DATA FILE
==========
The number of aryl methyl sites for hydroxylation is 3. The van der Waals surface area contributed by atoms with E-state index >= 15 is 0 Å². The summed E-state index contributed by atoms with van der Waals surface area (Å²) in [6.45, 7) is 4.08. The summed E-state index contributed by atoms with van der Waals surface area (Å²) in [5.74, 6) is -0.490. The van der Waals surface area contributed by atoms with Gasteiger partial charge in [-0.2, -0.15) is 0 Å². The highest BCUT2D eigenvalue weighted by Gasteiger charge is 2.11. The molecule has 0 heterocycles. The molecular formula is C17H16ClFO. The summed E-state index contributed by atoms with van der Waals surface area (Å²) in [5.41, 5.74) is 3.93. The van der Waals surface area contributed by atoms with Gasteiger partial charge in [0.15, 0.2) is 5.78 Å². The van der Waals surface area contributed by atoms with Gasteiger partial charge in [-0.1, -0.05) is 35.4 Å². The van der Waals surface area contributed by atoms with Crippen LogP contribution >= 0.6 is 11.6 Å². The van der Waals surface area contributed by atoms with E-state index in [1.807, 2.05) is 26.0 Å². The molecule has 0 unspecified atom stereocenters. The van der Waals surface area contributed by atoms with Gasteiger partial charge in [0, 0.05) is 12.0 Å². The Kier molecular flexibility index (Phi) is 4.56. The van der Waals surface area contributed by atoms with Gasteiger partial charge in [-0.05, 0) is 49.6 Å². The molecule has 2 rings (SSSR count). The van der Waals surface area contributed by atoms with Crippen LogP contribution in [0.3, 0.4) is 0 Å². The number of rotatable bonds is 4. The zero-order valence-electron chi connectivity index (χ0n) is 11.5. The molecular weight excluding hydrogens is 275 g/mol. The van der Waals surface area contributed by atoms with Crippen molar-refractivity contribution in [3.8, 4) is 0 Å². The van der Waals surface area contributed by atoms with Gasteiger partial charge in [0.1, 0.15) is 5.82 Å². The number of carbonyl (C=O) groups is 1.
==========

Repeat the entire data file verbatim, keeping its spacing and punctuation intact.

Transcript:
The number of aryl methyl sites for hydroxylation is 3. The van der Waals surface area contributed by atoms with E-state index >= 15 is 0 Å². The summed E-state index contributed by atoms with van der Waals surface area (Å²) in [6.45, 7) is 4.08. The summed E-state index contributed by atoms with van der Waals surface area (Å²) in [5.74, 6) is -0.490. The van der Waals surface area contributed by atoms with Gasteiger partial charge in [-0.2, -0.15) is 0 Å². The highest BCUT2D eigenvalue weighted by Gasteiger charge is 2.11. The molecule has 0 heterocycles. The molecular formula is C17H16ClFO. The summed E-state index contributed by atoms with van der Waals surface area (Å²) in [5.41, 5.74) is 3.93. The van der Waals surface area contributed by atoms with Gasteiger partial charge in [0.15, 0.2) is 5.78 Å². The van der Waals surface area contributed by atoms with Gasteiger partial charge in [-0.1, -0.05) is 35.4 Å². The van der Waals surface area contributed by atoms with Crippen LogP contribution >= 0.6 is 11.6 Å². The van der Waals surface area contributed by atoms with E-state index in [1.807, 2.05) is 26.0 Å². The molecule has 0 unspecified atom stereocenters. The van der Waals surface area contributed by atoms with Gasteiger partial charge in [0, 0.05) is 12.0 Å². The Kier molecular flexibility index (Phi) is 4.56. The van der Waals surface area contributed by atoms with Gasteiger partial charge in [-0.05, 0) is 49.6 Å². The molecule has 2 rings (SSSR count). The van der Waals surface area contributed by atoms with Crippen LogP contribution in [0.3, 0.4) is 0 Å². The number of rotatable bonds is 4. The zero-order valence-electron chi connectivity index (χ0n) is 11.5. The molecular weight excluding hydrogens is 275 g/mol. The van der Waals surface area contributed by atoms with Crippen molar-refractivity contribution in [3.8, 4) is 0 Å². The van der Waals surface area contributed by atoms with Gasteiger partial charge in [0.1, 0.15) is 5.82 Å². The number of carbonyl (C=O) groups is 1.